Opera logo


A web browser made by Opera Software, using the Blink engine. Has some interesting features like mouse gestures, a built-in ad blocker and VPN. It is the sixth most popular browser. But how does it look like in terms of privacy?

Version tested: 87.0.4390.36


Opera makes about 83 unsolicited requests on its first run:

By default, it spies on all your browsing. Works closely with advertisers and trackers. It is integrated with Facebook/Meta, one of the biggest privacy violators in the world. Has Google as the default search engine. Closed source.


Opera makes geolocation requests:

Malware / Phishing protection

Anytime you visit a website, Opera will make a request like this to check if it is malicious. So it is literally spying on your whole browsing history:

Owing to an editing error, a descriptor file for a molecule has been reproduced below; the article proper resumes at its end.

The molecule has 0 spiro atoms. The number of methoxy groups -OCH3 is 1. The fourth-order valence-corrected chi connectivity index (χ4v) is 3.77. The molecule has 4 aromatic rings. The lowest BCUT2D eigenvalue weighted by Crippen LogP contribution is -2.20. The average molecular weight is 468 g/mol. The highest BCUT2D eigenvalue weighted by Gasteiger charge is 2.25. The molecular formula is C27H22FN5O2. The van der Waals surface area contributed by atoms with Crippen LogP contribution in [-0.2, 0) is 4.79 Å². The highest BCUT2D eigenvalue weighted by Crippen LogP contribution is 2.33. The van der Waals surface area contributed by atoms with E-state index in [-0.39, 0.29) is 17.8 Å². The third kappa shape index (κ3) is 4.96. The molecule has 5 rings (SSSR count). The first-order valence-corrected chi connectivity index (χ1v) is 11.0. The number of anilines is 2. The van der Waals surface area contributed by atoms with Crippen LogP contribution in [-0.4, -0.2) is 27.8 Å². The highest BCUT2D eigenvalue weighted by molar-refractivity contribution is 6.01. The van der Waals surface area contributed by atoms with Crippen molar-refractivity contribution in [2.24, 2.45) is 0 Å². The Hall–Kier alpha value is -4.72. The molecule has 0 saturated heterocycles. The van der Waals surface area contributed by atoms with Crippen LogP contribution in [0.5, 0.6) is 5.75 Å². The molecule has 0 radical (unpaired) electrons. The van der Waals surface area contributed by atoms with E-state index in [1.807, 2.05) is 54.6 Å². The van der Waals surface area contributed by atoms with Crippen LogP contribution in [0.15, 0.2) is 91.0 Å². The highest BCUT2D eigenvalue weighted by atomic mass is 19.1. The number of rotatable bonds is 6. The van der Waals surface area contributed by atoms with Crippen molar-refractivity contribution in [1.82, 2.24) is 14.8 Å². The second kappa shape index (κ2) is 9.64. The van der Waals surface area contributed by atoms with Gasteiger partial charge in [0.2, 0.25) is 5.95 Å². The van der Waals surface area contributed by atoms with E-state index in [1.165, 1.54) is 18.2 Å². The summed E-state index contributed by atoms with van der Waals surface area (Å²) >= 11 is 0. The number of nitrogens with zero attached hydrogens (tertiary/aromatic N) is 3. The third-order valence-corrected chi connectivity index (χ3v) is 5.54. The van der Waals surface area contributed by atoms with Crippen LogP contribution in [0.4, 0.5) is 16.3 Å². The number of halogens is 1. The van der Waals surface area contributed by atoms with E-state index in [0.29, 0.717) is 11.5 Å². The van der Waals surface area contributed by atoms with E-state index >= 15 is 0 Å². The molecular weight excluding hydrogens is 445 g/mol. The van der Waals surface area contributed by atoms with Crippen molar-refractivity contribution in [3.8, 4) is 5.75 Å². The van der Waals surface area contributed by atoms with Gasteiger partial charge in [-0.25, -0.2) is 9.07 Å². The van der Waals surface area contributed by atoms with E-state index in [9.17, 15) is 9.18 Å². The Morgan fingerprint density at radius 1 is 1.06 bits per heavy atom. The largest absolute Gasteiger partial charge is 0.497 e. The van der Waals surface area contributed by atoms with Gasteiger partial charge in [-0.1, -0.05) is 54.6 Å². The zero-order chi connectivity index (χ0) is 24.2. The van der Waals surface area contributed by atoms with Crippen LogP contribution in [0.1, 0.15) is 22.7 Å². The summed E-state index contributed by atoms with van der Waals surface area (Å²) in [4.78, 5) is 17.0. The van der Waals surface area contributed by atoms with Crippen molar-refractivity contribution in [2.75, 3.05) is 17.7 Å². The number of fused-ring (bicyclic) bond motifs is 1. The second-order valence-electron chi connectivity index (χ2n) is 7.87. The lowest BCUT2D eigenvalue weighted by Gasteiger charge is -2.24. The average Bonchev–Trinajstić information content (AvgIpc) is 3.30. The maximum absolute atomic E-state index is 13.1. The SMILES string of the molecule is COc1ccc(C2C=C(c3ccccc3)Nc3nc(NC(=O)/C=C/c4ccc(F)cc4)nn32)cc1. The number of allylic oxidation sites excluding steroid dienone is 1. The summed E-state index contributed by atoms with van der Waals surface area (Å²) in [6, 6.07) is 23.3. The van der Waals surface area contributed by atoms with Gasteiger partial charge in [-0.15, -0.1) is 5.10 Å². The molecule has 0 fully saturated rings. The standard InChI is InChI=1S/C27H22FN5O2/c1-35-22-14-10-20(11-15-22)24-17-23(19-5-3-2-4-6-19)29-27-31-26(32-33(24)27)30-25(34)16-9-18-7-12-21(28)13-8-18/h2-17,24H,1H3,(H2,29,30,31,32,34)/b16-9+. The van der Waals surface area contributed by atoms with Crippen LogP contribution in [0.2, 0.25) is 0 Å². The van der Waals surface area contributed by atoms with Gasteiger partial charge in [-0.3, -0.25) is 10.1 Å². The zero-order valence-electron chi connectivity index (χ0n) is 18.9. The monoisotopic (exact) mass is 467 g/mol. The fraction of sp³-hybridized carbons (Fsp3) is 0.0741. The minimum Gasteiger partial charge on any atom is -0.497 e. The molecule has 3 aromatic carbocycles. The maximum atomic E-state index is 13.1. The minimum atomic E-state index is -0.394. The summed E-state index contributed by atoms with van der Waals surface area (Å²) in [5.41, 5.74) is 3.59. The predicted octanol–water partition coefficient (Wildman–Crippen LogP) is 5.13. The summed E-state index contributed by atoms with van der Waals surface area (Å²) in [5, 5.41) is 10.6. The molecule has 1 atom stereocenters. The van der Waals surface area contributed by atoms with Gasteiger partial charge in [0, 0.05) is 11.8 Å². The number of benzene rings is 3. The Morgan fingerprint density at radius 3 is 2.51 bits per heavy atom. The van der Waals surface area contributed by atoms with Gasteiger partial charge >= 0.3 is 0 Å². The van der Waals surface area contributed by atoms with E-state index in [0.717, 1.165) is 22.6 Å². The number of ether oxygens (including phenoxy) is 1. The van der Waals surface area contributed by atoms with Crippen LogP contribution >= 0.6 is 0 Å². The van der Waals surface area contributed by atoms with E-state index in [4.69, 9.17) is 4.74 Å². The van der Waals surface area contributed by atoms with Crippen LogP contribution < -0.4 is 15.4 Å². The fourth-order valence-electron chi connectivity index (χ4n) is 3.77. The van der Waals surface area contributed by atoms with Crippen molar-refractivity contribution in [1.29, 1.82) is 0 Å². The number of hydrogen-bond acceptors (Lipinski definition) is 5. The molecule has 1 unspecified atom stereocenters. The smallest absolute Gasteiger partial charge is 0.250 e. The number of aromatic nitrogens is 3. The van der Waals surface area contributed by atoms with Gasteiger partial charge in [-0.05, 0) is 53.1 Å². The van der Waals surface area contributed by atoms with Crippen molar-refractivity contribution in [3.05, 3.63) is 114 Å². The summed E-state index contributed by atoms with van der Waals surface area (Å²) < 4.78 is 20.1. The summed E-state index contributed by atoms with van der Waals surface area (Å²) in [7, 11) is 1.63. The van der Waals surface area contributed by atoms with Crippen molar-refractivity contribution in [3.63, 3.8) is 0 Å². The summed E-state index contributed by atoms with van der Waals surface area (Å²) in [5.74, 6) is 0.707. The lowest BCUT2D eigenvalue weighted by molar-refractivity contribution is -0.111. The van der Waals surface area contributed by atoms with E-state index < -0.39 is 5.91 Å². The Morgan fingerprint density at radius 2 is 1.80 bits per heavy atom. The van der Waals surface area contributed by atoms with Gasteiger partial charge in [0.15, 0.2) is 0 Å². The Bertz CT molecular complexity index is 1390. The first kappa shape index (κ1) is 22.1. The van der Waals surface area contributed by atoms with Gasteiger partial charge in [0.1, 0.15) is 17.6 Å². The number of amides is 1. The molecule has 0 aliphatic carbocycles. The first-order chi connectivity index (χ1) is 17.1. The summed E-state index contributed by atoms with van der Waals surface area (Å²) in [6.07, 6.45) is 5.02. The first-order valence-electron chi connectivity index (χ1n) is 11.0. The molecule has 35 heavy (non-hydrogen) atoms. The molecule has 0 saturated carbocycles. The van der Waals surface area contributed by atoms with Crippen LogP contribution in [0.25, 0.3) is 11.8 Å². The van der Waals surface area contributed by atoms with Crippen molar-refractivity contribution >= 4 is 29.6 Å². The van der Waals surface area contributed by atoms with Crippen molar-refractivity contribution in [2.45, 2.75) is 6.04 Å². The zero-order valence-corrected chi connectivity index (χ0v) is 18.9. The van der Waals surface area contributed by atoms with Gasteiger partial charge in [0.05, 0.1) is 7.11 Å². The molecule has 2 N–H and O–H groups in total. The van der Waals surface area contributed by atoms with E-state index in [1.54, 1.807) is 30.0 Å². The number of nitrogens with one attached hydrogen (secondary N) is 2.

This can be turned off in the settings ("Privacy & Security" → "Privacy" → "Protect me from malicious sites").

Facebook, Instagram and WhatsApp integration

Opera has a Facebook Messenger, WhatsApp and Instagram button on the sidebar, and Facebook/Meta (which owns WhatsApp and Instagram) and is one of the most anti-privacy organizations out there.

Opera's "Partners"

Opera has a list of "partners" — those are the websites that are in the Speed Dial by default.

If you click on one of them from there, they will know you visited from Opera's Speed Dial. Those requests also include unique user IDs.

Opera is closed source

And it will stay that way. From their FAQ (the message used to be there in 2017, they must have deleted it somewhere in 2018):

Opera has not officialy open sourced its browser. However, leaks of the old Presto web engine Opera used to use have appeared on the internet.

Even with that however, there could still other spyware might be hiding in there.